Wednesday, August 11, 2010

Cooking for Twelve

Two weeks ago today I served chichinga and groundnut soup with omo tuo for my extended family while we vacationed in Maine. I got some stellar help from my Uncle Paul (top left), grill master extraordinaire, and my sister (top right). I also got lots of photo help from my Uncle Jim (left in the photo to the left). The meal went over fabulously, though I forgot just how heavy Ghanaian food can be.

Friday, July 2, 2010

Plantain Adventures, Round 2

Four more of my plantains were starting to look brown, and I knew that with my weekend plans, I'd be pressed for time to save these fruits if I didn't cook them today. So I made tatale. They were pretty good, but not quite what I'd had in Ghana. A few notes that I'd change from the Betumi recipe: stick to the 1/3 cup of each flour rather than 1/2 cup, my tatale just tasted too dry (I also used whole wheat rather than white flour, and used a coffee grinder to make the rice flour from uncooked basmati rice, the food processor was too big). I didn't use two full onions, but I liked that the sweet plantain taste didn't have to compete against the onions as much. I also wish I had had more ginger, I'd used the last of it with the kele wele the other day.

I also made far too many, due to the size of the plantains, but my dad came up with a pretty quick and easy solution: fry all of the tatale, freeze the ones you don't finish, and pop them in the toaster when you want to eat them later. Because mine had been a little drier due to the flour content, it worked like a charm.

Thursday, July 1, 2010

Cape Coast

The drive west, out of Accra and into the jungle:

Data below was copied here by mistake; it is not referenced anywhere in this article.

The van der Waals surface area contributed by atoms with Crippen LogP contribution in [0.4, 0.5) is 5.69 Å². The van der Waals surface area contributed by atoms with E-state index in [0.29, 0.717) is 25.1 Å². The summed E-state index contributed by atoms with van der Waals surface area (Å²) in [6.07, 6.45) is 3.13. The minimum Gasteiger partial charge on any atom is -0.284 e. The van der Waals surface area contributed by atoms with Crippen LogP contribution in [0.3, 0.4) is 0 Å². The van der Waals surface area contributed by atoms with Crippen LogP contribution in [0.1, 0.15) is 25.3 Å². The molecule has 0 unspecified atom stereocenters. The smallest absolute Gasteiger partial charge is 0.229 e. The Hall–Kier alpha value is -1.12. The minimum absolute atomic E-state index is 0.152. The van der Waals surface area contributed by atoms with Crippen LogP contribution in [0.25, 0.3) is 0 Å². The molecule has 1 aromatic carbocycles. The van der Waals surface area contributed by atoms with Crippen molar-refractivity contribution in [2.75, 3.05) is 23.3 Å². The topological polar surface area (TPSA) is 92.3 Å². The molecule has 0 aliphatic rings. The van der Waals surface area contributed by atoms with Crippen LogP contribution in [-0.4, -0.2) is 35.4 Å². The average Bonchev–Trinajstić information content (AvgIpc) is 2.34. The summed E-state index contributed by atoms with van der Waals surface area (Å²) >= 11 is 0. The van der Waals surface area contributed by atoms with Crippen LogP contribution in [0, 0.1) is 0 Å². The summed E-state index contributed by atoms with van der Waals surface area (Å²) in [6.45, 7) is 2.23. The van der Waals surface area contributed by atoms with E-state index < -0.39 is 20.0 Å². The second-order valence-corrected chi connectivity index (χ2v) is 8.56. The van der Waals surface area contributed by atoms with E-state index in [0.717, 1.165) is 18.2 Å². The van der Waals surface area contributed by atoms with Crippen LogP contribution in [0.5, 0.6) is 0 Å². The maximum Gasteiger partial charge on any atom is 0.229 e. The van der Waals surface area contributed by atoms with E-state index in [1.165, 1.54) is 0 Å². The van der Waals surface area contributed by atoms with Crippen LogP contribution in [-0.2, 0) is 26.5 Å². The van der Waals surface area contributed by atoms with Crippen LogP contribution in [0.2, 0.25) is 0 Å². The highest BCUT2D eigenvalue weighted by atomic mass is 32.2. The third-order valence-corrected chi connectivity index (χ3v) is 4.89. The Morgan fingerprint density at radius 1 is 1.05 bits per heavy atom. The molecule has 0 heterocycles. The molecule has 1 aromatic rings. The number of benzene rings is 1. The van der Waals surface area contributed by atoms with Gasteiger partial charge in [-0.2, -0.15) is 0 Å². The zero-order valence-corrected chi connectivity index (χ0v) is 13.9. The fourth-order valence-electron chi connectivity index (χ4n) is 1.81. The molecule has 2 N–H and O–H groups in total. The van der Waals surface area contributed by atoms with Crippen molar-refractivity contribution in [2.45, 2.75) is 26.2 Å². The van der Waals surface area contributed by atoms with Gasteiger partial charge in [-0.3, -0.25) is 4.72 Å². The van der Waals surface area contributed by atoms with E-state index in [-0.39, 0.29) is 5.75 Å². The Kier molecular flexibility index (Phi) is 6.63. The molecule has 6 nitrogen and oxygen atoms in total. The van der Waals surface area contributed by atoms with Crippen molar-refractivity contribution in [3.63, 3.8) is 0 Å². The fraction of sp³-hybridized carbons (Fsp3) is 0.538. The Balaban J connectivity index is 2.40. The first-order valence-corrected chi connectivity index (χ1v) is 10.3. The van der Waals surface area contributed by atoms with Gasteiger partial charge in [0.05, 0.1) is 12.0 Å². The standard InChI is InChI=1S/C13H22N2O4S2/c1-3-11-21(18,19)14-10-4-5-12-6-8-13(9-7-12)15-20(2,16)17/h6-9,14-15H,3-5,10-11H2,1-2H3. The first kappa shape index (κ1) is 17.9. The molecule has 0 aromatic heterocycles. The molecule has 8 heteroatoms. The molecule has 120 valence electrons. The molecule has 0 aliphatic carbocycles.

Despite the overcast light due to it being the rainy season, isn't Cape Coast just lovely?

Wednesday, June 30, 2010

Kele Wele Made At Home

Wonderfully enough, one of my local grocery stores carries plantains that are both pretty cheap and pretty good quality. Most of them weren't quite ripe enough, but the ones that were I decided to cup up and fry to make some kele wele for my sister, her friend, and myself. I was stuck with using olive and canola oil, and all I've got as far as spices go are garlic, ginger, cayenne pepper, and onions. Claire and her friend Katie both loved them. I would have liked the plantains to be a touch more ripe, but I can let the other eight (bought twelve, cooked four) sit until they're even more yellow than these were. I'll also want to give using peanut oil a shot, since the olive oil tasted a little bit off.

Sunday, June 27, 2010

Eve of Departure, Round 2

There's honestly too much to say regarding the past threedays so late in the evening before I hop back on a plane to the US. Between Cape Coast, Kakum, the world cup match between Ghana and team USA, the Eastern Region, and all of the hours and kilometers in between, it's been a long weekend. There's a lot to think about from this trip, a lot to write about, and all of that takes far more energy than I've got right now. In the mean time, I'll put up some pictures and finish packing. I'll be writing more when I get home. Thanks for following me this far, hopefully I'll have more adventures back in the states.

Thursday, June 24, 2010

Accra Adventure

This morning, Fran and Naomi worked to grind the corn that had been fermenting for a few days in water into a meal for making banku. Fran also saved the oranges, tangerines, and limes before they went too ripe by squeezing them into juice, which was delicious both with breakfast and dinner.